> > > > snapshots to simply not write out those pages to disk.
> > > >
> > > > A 4c-like approach seems like it'd be a lot of bang for the buck -- we
> > > > reuse the existing mechanism (MADV_WIPEONFORK), so there's no new
> > > > userspace API to deal with, and it'd be race free, and eliminate a lot
> > > > of kernel complexity.
> > >
> > > Clearly this has a chance to break applications, right?
> > > If there's an app that uses this as a non-system-calls way
> > > to find out whether there was a fork, it will break
> > > when wipe triggers without a fork ...
> > > For example, imagine:
> > >
> > > MADV_WIPEONFORK
> > > copy secret data to MADV_DONTFORK
> > > fork
> > >
> > >
> > > used to work, with this change it gets 0s instead of the secret data.
> > >
> > >
> > > I am also not sure it's wise to expose each guest process
> > > to the hypervisor like this. E.g. each process needs a
> > > guest physical address of its own then. This is a finite resource.
> > >
> > >
> > > The mmap interface proposed here is somewhat baroque, but it is
> > > certainly simple to implement ...
> >
> > Wipe of fork/vmgenid/whatever could end up being much more problematic
> > than it naively appears -- it could be wiped in the middle of a read.
> > Either the API needs to handle this cleanly, or we need something more
> > aggressive like signal-on-fork.
> >
> > --Andy
>
>
> Right, it's not on fork, it's actually when process is snapshotted.
>
> If we assume it's CRIU we care about, then I
> wonder what's wrong with something like
> MADV_CHANGEONPTRACE_SEIZE
> and basically say it's X bytes which change the value...

I feel like we may be approaching this from the wrong end.  Rather
than saying "what data structure can the kernel expose that might
plausibly be useful", how about we try identifying some specific
userspace needs and see what a good solution could look like.  I can
identify two major cryptographic use cases:

1. A userspace RNG.  The API exposed by the userspace end is a
function that generates random numbers.  The userspace code in turn
wants to know some things from the kernel: it wants some
best-quality-available random seed data from the kernel (and possibly
an indication of how good it is) as well as an indication of whether
the userspace memory may have been cloned or rolled back, or, failing
that, an indication of whether a reseed is needed.  Userspace could
implement a wide variety of algorithms on top depending on its goals
and compliance requirements, but the end goal is for the userspace
part to be very, very fast.

2. A userspace crypto stack that wants to avoid shooting itself in the
foot due to inadvertently doing the same thing twice.  For example, an
AES-GCM stack does not want to reuse an IV, *expecially* if there is
even the slightest chance that it might reuse the IV for different
data.  This use case doesn't necessarily involve random numbers, but,
if anything, it needs to be even faster than #1.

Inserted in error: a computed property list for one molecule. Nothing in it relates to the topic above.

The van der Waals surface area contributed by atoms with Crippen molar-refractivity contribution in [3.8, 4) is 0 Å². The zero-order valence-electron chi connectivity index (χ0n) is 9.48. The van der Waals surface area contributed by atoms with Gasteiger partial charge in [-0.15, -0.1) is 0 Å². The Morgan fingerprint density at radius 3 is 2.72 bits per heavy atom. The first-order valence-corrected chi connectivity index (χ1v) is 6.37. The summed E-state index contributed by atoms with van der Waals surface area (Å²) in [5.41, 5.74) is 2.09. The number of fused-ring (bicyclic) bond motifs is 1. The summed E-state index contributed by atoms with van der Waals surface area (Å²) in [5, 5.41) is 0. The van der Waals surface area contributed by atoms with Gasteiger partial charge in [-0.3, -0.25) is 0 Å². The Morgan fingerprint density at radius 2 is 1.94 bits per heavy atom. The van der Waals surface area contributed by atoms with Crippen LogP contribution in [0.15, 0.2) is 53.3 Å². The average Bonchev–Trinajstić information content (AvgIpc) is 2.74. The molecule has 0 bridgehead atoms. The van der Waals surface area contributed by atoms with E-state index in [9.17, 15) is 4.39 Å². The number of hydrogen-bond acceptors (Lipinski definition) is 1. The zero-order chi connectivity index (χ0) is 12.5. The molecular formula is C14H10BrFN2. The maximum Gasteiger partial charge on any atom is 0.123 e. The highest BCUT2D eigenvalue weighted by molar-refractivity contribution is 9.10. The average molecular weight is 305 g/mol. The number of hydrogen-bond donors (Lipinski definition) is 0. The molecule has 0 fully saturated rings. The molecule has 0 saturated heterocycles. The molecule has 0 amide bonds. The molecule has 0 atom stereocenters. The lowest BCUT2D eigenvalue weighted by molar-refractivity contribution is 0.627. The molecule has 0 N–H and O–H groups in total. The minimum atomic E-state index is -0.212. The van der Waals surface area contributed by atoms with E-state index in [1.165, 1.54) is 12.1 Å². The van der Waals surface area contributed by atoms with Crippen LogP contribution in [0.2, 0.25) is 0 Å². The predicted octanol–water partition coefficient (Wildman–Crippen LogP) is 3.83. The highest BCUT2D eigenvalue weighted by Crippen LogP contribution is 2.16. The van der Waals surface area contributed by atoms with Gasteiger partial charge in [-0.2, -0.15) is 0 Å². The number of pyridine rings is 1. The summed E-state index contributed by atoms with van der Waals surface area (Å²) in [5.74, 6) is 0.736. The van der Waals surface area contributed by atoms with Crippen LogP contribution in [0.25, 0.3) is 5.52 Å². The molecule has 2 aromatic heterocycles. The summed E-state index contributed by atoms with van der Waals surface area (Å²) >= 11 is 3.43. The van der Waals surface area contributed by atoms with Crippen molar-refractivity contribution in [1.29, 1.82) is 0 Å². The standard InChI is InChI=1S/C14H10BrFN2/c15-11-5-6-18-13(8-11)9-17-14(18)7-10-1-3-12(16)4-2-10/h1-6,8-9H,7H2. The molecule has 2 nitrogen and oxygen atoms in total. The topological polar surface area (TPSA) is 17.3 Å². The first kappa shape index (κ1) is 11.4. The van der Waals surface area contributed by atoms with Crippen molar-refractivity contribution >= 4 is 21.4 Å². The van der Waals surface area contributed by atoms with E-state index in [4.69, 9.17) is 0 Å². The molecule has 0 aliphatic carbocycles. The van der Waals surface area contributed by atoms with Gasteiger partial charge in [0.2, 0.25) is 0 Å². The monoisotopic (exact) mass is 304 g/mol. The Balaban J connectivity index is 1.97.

The threats here are not really the same.  For #1, a userspace RNG
should be able to recover from a scenario in which an adversary clones
the entire process *and gets to own the clone*.  For example, in
Android, an adversary can often gain complete control of a fork of the
zygote -- this shouldn't adversely affect the security properties of
other forks.  Similarly, a server farm could operate by having one
booted server that is cloned to create more workers.  Those clones
could be provisioned with secrets and permissions post-clone, and at
attacker gaining control of a fresh clone could be considered
acceptable.  For #2, in contrast, if an adversary gains control of a
clone of an AES-GCM session, they learn the key outright -- the
relevant attack scenario is that the adversary gets to interact with
two clones without compromising either clone per se.

It's worth noting that, in both cases, there could possibly be more
than one instance of an RNG or an AES-GCM session in the same process.
This means that using signals is awkward but not necessarily
impossibly.  (This is an area in which Linux, and POSIX in general, is
much weaker than Windows.)


^ permalink raw reply	[flat|nested] 30+ messages in thread

* Re: [PATCH] drivers/virt: vmgenid: add vm generation id driver
  2020-10-18 16:14                             ` Andy Lutomirski
@ 2020-10-19 15:00                               ` Michael S. Tsirkin
  0 siblings, 0 replies; 30+ messages in thread
From: Michael S. Tsirkin @ 2020-10-19 15:00 UTC (permalink / raw)
  To: Andy Lutomirski
  Cc: Jason A. Donenfeld, KVM list, open list:DOCUMENTATION, ghammer,
	Weiss, Radu, Qemu Developers, open list:VIRTIO GPU DRIVER,
	Pavel Machek, Colm MacCarthaigh, Jonathan Corbet,
	Rafael J. Wysocki, Eric Biggers, Singh, Balbir, bonzini,
	Graf (AWS),
	Alexander, Jann Horn, oridgar, Catangiu, Adrian Costin,
	Michal Hocko, Theodore Y. Ts'o, Greg Kroah-Hartman,
	kernel list, Linux API, Willy Tarreau, Woodhouse, David

On Sun, Oct 18, 2020 at 09:14:00AM -0700, Andy Lutomirski wrote:
> On Sun, Oct 18, 2020 at 8:59 AM Michael S. Tsirkin <mst@redhat.com> wrote:
> >
> > On Sun, Oct 18, 2020 at 08:54:36AM -0700, Andy Lutomirski wrote: